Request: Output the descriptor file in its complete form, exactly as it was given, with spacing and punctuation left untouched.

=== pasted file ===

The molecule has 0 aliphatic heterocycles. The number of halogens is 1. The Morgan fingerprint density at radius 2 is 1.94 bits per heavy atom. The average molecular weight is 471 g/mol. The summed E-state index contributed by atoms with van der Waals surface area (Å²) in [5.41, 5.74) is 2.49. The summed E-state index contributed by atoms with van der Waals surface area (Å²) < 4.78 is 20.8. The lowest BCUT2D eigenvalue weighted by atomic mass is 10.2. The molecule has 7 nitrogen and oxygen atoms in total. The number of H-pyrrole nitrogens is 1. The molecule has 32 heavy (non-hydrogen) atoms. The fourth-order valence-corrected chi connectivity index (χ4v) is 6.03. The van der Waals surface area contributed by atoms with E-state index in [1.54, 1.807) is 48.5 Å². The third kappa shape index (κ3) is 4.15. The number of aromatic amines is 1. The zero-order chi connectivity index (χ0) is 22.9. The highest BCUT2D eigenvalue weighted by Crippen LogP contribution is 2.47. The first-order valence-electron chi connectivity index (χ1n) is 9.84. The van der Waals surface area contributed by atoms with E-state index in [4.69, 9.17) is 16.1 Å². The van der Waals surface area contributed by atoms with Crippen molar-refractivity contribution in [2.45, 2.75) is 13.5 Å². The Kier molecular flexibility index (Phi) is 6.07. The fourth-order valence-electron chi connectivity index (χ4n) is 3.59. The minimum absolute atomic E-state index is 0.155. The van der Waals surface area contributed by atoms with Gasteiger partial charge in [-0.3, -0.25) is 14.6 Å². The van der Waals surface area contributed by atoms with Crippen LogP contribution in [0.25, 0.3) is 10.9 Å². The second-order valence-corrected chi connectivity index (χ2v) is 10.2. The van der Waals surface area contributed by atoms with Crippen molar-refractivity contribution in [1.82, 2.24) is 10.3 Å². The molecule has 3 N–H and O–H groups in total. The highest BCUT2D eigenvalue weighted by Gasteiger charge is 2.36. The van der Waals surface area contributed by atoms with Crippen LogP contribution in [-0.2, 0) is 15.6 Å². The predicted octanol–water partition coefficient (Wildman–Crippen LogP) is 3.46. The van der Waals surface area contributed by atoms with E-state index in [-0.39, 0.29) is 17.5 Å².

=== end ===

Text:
The molecule has 0 aliphatic heterocycles. The number of halogens is 1. The Morgan fingerprint density at radius 2 is 1.94 bits per heavy atom. The average molecular weight is 471 g/mol. The summed E-state index contributed by atoms with van der Waals surface area (Å²) in [5.41, 5.74) is 2.49. The summed E-state index contributed by atoms with van der Waals surface area (Å²) < 4.78 is 20.8. The lowest BCUT2D eigenvalue weighted by atomic mass is 10.2. The molecule has 7 nitrogen and oxygen atoms in total. The number of H-pyrrole nitrogens is 1. The molecule has 32 heavy (non-hydrogen) atoms. The fourth-order valence-corrected chi connectivity index (χ4v) is 6.03. The van der Waals surface area contributed by atoms with E-state index in [1.54, 1.807) is 48.5 Å². The third kappa shape index (κ3) is 4.15. The number of aromatic amines is 1. The zero-order chi connectivity index (χ0) is 22.9. The highest BCUT2D eigenvalue weighted by Crippen LogP contribution is 2.47. The first-order valence-electron chi connectivity index (χ1n) is 9.84. The van der Waals surface area contributed by atoms with E-state index in [4.69, 9.17) is 16.1 Å². The van der Waals surface area contributed by atoms with Crippen molar-refractivity contribution in [2.45, 2.75) is 13.5 Å². The Kier molecular flexibility index (Phi) is 6.07. The fourth-order valence-electron chi connectivity index (χ4n) is 3.59. The minimum absolute atomic E-state index is 0.155. The van der Waals surface area contributed by atoms with Gasteiger partial charge in [-0.3, -0.25) is 14.6 Å². The van der Waals surface area contributed by atoms with Crippen LogP contribution in [0.25, 0.3) is 10.9 Å². The second-order valence-corrected chi connectivity index (χ2v) is 10.2. The van der Waals surface area contributed by atoms with Crippen molar-refractivity contribution in [1.82, 2.24) is 10.3 Å². The molecule has 3 N–H and O–H groups in total. The highest BCUT2D eigenvalue weighted by Gasteiger charge is 2.36. The van der Waals surface area contributed by atoms with Crippen LogP contribution in [-0.2, 0) is 15.6 Å². The predicted octanol–water partition coefficient (Wildman–Crippen LogP) is 3.46. The van der Waals surface area contributed by atoms with E-state index in [-0.39, 0.29) is 17.5 Å².